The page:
Winston Churchill once said that “if Hitler invaded hell, I would make at least a favorable reference to the devil in the House of Commons.” So it’s not surprising that many conservatives are thrilled to see WikiLeaks and the Clinton campaign at war, as Julian Assange releases emails exposing the duplicity and potential self-dealing of the Clinton machine and the blurred line between the Clinton Foundation and the State Department.Still more.
But in our excitement, let’s not forget: Julian Assange is no hero. He is the devil.
Some conservatives seem to have lost sight of this. Rudy Giuliani recently said, “I find WikiLeaks very refreshing.” And Rep. Jeff Duncan (R-S.C.) declared on Twitter, “Thank God for Wikileaks — doing the job that MSM WON’T!”
These conservatives seem to have forgotten that before Assange was revealing Clinton campaign emails, he was serially leaking stolen, classified national security information that has endangered the United States and its allies across the world. In 2010, WikiLeaks dumped more than 76,000 unredacted, secret U.S. intelligence documents into the public domain, including the identities of at least 100 Afghans who were informing on the Taliban. At the time, Assange admitted in an interview that his leaks might harm innocent people (“collateral damage, if you will,” he declared) and that WikiLeaks might get “blood on our hands,” but this was a price he was willing to pay for transparency.
In the years that followed, Assange continued his serial disclosures of stolen U.S. secrets. He released a troveof classified documents on Guantanamo Bay detainees, an unredacted archive of more than a quarter-million secret U.S. diplomatic cables, classified CIA documents exposing how CIA operatives maintain cover while traveling through airports, secret details of European military operations to intercept refugees traveling from Libya to Europe, and top-secret documents describing National Security Agency intercepts of foreign government communications, among others.
The cost of WikiLeaks’s disclosures to our national security is unfathomable. As former CIA and NSA director Michael Hayden has put it, “We will never know who will now not come forward, who will not provide us with life-saving information” because of WikiLeaks, “but we can be certain that the cost will be great. And foreign intelligence services, with whom we have established productive and legitimate partnerships, will ask, ‘Can I trust the Americans to keep anything secret?’ ”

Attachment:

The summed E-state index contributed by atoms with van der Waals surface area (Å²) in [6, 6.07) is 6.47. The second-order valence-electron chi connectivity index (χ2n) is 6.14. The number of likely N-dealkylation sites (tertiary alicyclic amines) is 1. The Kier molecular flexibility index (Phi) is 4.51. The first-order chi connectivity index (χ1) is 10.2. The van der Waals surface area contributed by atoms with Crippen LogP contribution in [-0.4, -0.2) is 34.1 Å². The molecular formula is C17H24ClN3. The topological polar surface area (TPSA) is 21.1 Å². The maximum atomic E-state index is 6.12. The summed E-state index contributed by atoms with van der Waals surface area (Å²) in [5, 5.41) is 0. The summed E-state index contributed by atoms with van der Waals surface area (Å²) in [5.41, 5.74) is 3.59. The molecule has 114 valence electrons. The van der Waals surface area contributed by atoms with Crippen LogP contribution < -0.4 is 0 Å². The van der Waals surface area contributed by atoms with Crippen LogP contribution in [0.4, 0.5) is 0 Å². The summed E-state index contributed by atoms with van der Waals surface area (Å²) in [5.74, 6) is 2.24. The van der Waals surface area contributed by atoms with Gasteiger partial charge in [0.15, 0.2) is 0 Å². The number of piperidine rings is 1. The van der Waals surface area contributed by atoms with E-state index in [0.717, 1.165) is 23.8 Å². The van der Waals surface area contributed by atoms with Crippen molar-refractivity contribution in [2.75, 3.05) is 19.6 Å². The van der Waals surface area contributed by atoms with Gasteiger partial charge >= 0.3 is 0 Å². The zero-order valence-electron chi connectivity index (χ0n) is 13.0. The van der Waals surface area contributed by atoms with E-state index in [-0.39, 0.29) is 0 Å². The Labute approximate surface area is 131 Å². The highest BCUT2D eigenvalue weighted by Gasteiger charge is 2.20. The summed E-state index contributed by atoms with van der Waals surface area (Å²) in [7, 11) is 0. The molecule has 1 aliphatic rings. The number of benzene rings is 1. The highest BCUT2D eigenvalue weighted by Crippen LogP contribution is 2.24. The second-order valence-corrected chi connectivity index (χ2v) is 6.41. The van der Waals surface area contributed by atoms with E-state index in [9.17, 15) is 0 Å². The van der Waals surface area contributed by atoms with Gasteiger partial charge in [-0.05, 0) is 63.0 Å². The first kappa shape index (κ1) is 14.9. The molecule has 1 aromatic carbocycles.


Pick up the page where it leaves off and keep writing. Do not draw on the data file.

For these and other crimes, Assange should be in jail. But instead, he is being given sanctuary by the left-wing, anti-American government of Ecuador. Moreover, let’s not forget that Assange is attacking Hillary Clinton not because he thinks she is a corrupt liberal, but because he believes that she is too interventionist. “She’s palled up with the neocons responsible for the Iraq War,” Assange recently told Megyn Kelly, “and she’s grabbed on to this kind of neo-McCarthyist hysteria about Russia.” Assange wants the United States to pull back from Iraq and Afghanistan and stop criticizing Russian President Vladimir Putin — not exactly conservative priorities.
While the conservative embrace of Assange is troubling, the hypocrisy displayed by some in the media in not fully covering WikiLeaks’s Clinton revelations are equally galling. They had no problem reporting on WikiLeaks’s revelations of highly classified national security information, falling over themselves to publish what amounts to espionage porn. But according to the Media Research Center, between Oct. 7 and Oct. 13, “the morning and evening news shows on ABC, CBS and NBC dedicated 4 hours and 13 minutes to discussing the recent allegations of sexual misconduct surrounding Donald Trump’s campaign,” while “the continual release of the WikiLeaks emails from top Hillary staff [got] a comparatively puny 36 minutes of coverage .” That is a ratio of 7 to 1. And much of that meager coverage has been focused not on the revelations themselves, but on how the emails were hacked and leaked.
The Clinton campaign has a clear strategy for tamping down coverage of WikiLeaks — to paint the revelations as an assault on American democracy...
Tuesday, November 1, 2016
Marc Thiessen nails it with this piece, "Wikileaks is no hero":